Sacked Australia rugby union international Israel Folau has made a switch back to rugby league with a move to Super League club Catalans Dragons.
Folau reached a settlement with Australia Rugby in December after he was released for writing homophobic posts on social media in April.
He was sacked for saying “hell awaits” gay people, after previously being warned over his social media posts.
Folau, 30, has signed a one-year deal with the French club.
The Rugby Football League and Super League said they “deplored” Folau’s previous comments and it was “a difficult decision” to allow him into the competition.
Super League chief executive chairman Robert Elstone said “strict guidelines are in place” to avoid Folau again making such comments and warned that a repeat would see the player’s contract being “terminated immediately”. Catalans also face a “substantial fine” if Folau was to do so.
‘A moral responsibility for the club’
“There is a strong feeling that the decision to sign him lets down many people connected to our sport,” Elstone continued.
“I made Catalans Dragons aware of those views.
“However, Super League does not have the authority to veto the registration of players and is satisfied by the due diligence carried out by The Rugby Football League.”
Keegan Hirst, the first British rugby league player to come out as gay, posted on Twitter that he is “shocked and disappointed” by the deal.
“Our great game is tasked with fighting against homophobia and standing up for the values it puts such high stock in. It shows none of the bravery, camaraderie or integrity RFL expects from its players, staff and fans.”
The RFL said they do not have the “regulatory framework” to stop Folau from joining Catalans and as such could not “prevent his participation in the sport”.
“The player has not been charged or found guilty of any criminal offence,” an RFL statement said.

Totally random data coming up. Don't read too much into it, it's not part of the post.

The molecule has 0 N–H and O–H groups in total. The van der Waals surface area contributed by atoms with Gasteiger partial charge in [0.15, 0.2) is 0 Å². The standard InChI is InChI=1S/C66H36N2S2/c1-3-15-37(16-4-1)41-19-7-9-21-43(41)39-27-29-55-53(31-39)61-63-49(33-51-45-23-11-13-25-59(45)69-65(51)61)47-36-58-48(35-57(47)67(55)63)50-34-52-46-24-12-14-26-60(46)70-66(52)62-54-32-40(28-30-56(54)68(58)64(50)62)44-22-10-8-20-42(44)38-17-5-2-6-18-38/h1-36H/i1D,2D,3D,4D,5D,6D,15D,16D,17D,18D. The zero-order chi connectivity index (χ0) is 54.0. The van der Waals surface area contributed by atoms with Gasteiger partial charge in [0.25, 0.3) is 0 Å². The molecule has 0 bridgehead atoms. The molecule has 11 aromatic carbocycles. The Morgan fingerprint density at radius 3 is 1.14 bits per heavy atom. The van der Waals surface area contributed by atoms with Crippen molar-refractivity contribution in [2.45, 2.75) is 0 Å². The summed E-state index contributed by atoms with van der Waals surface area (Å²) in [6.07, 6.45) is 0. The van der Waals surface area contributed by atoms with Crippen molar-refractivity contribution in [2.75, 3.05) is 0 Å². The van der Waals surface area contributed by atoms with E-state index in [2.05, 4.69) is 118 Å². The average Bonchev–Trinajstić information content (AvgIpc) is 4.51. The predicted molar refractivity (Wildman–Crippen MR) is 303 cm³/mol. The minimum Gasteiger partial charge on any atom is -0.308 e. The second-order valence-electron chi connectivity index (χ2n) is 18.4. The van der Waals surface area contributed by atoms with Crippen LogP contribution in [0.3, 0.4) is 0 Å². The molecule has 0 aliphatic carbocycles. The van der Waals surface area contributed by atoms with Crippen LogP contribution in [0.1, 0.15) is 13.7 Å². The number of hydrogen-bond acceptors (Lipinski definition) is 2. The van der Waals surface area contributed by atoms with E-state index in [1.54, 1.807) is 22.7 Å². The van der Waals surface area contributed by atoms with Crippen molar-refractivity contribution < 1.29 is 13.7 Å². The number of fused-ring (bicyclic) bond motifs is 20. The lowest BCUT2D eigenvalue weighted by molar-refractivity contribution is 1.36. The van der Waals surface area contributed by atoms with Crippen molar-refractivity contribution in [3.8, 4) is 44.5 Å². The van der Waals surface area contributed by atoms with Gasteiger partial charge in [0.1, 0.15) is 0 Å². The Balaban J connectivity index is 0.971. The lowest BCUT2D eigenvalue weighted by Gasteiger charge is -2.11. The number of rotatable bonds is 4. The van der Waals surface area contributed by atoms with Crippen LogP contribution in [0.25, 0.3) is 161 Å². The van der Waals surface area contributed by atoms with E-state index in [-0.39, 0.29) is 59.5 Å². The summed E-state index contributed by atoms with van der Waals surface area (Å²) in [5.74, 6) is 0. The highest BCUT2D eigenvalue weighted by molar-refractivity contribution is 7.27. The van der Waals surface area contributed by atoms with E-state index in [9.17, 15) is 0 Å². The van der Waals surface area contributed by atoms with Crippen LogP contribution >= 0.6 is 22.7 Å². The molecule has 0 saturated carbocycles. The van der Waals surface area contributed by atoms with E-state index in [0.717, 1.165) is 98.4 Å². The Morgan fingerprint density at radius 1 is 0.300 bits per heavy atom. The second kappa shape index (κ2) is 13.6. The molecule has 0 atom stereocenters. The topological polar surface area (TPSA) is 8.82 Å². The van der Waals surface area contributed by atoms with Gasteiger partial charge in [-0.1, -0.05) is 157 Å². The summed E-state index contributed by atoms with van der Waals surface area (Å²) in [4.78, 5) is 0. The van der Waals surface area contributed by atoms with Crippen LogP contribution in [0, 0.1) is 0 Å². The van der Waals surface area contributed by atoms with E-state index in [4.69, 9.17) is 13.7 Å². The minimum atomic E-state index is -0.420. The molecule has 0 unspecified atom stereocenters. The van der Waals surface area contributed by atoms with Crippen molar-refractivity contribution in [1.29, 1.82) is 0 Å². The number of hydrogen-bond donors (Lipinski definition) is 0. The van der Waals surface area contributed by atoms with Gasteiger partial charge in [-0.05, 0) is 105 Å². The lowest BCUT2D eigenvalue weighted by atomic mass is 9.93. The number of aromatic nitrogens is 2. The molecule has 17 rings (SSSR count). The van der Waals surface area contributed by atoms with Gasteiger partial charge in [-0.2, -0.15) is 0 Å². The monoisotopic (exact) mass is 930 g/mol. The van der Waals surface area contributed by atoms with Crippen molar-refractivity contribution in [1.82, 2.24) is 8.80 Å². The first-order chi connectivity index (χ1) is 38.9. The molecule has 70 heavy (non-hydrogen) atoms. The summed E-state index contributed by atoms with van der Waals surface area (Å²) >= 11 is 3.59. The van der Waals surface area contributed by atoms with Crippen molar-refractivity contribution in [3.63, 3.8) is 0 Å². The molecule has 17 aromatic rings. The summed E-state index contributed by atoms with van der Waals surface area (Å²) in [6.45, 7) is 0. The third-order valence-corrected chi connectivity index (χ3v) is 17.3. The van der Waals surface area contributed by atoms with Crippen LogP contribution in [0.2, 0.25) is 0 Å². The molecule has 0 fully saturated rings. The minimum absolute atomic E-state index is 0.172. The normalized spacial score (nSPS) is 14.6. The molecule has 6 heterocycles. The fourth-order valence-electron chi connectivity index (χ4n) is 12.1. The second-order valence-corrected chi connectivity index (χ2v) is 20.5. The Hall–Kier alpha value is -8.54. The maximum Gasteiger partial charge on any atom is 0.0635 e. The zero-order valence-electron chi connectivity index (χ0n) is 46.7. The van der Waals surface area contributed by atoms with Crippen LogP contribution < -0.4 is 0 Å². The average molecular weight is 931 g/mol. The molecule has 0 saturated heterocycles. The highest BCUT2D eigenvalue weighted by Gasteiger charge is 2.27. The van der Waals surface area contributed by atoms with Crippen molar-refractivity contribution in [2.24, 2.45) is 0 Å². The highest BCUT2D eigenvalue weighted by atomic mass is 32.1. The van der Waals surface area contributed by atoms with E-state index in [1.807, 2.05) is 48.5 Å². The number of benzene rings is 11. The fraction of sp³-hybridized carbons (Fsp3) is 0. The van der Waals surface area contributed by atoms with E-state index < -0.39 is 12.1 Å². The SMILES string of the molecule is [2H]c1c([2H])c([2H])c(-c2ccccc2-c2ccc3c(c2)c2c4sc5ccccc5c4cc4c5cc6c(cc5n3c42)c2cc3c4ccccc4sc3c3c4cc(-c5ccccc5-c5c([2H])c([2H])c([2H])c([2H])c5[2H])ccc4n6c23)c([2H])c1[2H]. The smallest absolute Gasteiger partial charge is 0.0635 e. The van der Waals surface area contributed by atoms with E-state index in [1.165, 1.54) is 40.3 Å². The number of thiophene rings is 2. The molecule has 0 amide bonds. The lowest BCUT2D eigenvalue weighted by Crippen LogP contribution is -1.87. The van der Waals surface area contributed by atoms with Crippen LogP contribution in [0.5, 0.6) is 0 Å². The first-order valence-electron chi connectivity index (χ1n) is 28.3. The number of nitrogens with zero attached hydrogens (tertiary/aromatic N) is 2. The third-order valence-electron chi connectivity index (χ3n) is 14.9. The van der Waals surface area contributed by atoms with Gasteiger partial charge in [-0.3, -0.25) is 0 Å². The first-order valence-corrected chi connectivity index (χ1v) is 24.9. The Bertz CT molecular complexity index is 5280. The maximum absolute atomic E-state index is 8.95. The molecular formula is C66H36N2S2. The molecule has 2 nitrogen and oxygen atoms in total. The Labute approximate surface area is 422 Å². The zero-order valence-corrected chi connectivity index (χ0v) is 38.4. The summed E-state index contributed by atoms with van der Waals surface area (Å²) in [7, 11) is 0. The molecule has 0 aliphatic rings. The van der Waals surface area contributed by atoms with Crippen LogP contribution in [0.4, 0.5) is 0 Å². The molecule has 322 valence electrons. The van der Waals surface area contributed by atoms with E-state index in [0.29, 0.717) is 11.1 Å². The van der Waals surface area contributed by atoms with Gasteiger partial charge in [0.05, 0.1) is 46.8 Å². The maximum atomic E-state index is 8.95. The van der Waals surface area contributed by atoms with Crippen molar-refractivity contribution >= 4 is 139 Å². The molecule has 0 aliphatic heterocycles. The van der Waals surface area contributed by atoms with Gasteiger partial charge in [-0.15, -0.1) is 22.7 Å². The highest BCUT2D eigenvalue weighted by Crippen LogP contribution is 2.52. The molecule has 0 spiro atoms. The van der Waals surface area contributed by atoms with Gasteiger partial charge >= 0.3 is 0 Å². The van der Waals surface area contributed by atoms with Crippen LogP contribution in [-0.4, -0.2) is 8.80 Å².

“The moral responsibility for deciding whether to sign a player sits with individual clubs.
“We have sought and received reassurances from both the player and the club regarding future behaviour.”
Catalans do not ‘condone’ Folau’s comments
Folau said he “acknowledged the views expressed by Super League and the Rugby Football League”.
“I’m a proud Christian, my beliefs are personal, my intention is not to hurt anyone and I will not be making further public comment about them,” he said.
“I look forward to my return to the great game of rugby league with the Catalans Dragons.”
The signing comes after the National Rugby League ruled out Folau’s return to Australia’s top-flight competition.
He had a distinguished career in the NRL with the Melbourne Storm and Brisbane Broncos and earned representative honours as a Queensland State of Origin player and Australia international.
Catalans Dragons chairman Bernard Guasch said they “do not support or agree” with what Folau has previously expressed and “do not share or condone those views”.
But he went on to say they “want to give Israel a new opportunity to shine on the pitch”.
How did Folau get here?
Folau’s return to professional sport comes nine months after he was sacked by Australia.
The former Wallabies star and one of Australia’s highest-paid players, attempted to sue Rugby Australia for A$14m (£7.4m; $9.5m) after having his contract terminated in May, arguing it was a case of religious discrimination.
The row was followed closely down under, as it sparked debate about free speech and discrimination, but it was also a cause of wider controversy in rugby union as athletes both condemned and supported the player.
England international Billy Vunipola was also warned by the Rugby Football Union for his support of Folau.
Folau’s return to the sporting arena sees him go back to the 13-man game he last played a decade ago, with a spell playing Australian rules football followed by his high-profile antics in rugby union.
Catalans Dragons, based in Perpignan in the south of France, are no strangers to making controversial signings, having signed a number of players sacked by Australian clubs, including Greg Bird and Todd Carney.
Article courtesy of BBC Sport